enabling global project management
Blending time zones and nationalities, the Internetworked project team makes a reality of virtual project management.
by Richard Burke
The result of the collaborative effort described in this article is the CD-ROM Sensational Italy! An Interactive Tour of Food, Wine & Culture, which was produced and copyrighted by Epicurean Technologies of Gloucester, Ontario, Canada.
IMAGINE WORKING ON A PROJECT where your team speaks more than one language; where members are stationed in several countries and in different time zones. Imagine organizing a project where your team is a mixture of technical and nontechnical skill sets and is working on a variety of platforms and operating systems and where most team members have never met nor seen the other players. And imagine that you had a nine-month deadline to produce a completed, tested, packaged product
Such a set of project circumstances could easily spell disaster, yet as development becomes increasingly virtual, these circumstances are becoming more common. I have first-hand experience as a project manager of an interactive CD-ROM project that was built primarily over the Internet. The project was one of personal interest: a series of gastronomic CD-ROMs with a focus on the food, wine and cultures of various regions around the world. The challenge was to produce and combine various elements such as intelligent databases, video, audio, photographs and marketing material prepared by people in several countries and speaking several languages, and roll it up into a highly effective, salable product.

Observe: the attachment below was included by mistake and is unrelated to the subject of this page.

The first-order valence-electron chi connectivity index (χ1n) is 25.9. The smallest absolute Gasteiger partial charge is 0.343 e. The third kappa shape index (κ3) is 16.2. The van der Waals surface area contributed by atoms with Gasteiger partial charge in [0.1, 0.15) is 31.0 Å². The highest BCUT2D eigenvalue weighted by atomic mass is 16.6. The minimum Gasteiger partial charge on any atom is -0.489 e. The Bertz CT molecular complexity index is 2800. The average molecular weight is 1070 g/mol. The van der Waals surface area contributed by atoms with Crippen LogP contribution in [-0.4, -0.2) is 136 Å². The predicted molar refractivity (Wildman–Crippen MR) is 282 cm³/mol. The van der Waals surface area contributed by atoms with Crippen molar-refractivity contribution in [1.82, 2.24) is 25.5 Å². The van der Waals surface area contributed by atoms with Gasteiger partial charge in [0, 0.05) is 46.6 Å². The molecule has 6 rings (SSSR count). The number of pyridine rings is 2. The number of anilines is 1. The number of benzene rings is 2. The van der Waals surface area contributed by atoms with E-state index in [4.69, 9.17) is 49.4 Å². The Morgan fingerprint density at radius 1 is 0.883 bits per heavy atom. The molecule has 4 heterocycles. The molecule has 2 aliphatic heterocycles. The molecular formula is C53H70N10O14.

The electronic highway means different things to different people. For software developers it is a method to collaborate inexpensively and globally with people of complementary skill sets. For example, culinary experts, photographers and musicians created text, audio and video portions in Italy. Material was edited in Ottawa, London, Philadelphia and Los Angeles. Programming and usability testing was done in Victoria and Ottawa. Video and audio remixing was performed in Toronto. Advertising, packaging and promotional material was crafted in Santa Monica and Santa Rosa, California, and consumer-tested globally.